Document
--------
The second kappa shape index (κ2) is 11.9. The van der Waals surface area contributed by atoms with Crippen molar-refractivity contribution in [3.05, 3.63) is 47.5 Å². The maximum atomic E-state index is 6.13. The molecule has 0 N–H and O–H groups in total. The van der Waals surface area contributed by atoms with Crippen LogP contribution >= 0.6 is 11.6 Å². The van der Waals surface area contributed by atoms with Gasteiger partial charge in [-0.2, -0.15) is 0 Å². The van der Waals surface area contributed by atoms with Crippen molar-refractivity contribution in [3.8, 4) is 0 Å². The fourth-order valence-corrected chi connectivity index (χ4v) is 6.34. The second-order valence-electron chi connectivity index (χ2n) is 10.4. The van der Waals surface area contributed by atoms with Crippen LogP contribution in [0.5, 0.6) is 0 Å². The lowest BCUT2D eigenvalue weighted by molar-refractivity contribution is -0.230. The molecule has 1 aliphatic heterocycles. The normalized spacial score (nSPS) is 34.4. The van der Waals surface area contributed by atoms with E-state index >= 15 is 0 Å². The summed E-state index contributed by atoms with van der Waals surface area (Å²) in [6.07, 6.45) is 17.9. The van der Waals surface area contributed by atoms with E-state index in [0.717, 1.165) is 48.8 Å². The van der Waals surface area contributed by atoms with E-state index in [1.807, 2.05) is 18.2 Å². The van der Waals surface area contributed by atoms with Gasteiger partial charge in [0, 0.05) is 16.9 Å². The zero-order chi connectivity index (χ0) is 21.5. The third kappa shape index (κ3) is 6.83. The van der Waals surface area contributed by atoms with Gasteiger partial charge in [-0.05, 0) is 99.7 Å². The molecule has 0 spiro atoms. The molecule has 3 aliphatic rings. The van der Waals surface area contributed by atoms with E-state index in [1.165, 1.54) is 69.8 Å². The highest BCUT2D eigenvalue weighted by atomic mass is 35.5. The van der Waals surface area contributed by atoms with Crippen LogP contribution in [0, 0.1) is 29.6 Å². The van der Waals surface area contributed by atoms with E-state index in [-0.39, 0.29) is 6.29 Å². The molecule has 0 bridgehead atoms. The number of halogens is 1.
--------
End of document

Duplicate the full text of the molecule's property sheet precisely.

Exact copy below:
The second kappa shape index (κ2) is 11.9. The van der Waals surface area contributed by atoms with Crippen molar-refractivity contribution in [3.05, 3.63) is 47.5 Å². The maximum atomic E-state index is 6.13. The molecule has 0 N–H and O–H groups in total. The van der Waals surface area contributed by atoms with Crippen LogP contribution >= 0.6 is 11.6 Å². The van der Waals surface area contributed by atoms with Gasteiger partial charge in [-0.2, -0.15) is 0 Å². The van der Waals surface area contributed by atoms with Crippen molar-refractivity contribution in [3.8, 4) is 0 Å². The fourth-order valence-corrected chi connectivity index (χ4v) is 6.34. The second-order valence-electron chi connectivity index (χ2n) is 10.4. The van der Waals surface area contributed by atoms with Crippen LogP contribution in [0.5, 0.6) is 0 Å². The lowest BCUT2D eigenvalue weighted by molar-refractivity contribution is -0.230. The molecule has 1 aliphatic heterocycles. The normalized spacial score (nSPS) is 34.4. The van der Waals surface area contributed by atoms with E-state index >= 15 is 0 Å². The summed E-state index contributed by atoms with van der Waals surface area (Å²) in [6.07, 6.45) is 17.9. The van der Waals surface area contributed by atoms with E-state index in [0.717, 1.165) is 48.8 Å². The van der Waals surface area contributed by atoms with E-state index in [1.807, 2.05) is 18.2 Å². The van der Waals surface area contributed by atoms with Gasteiger partial charge in [0, 0.05) is 16.9 Å². The zero-order chi connectivity index (χ0) is 21.5. The third kappa shape index (κ3) is 6.83. The van der Waals surface area contributed by atoms with Gasteiger partial charge in [-0.05, 0) is 99.7 Å². The molecule has 0 spiro atoms. The molecule has 3 aliphatic rings. The van der Waals surface area contributed by atoms with E-state index in [1.165, 1.54) is 69.8 Å². The highest BCUT2D eigenvalue weighted by atomic mass is 35.5. The van der Waals surface area contributed by atoms with Crippen LogP contribution in [0, 0.1) is 29.6 Å². The van der Waals surface area contributed by atoms with E-state index in [-0.39, 0.29) is 6.29 Å². The molecule has 0 bridgehead atoms. The number of halogens is 1.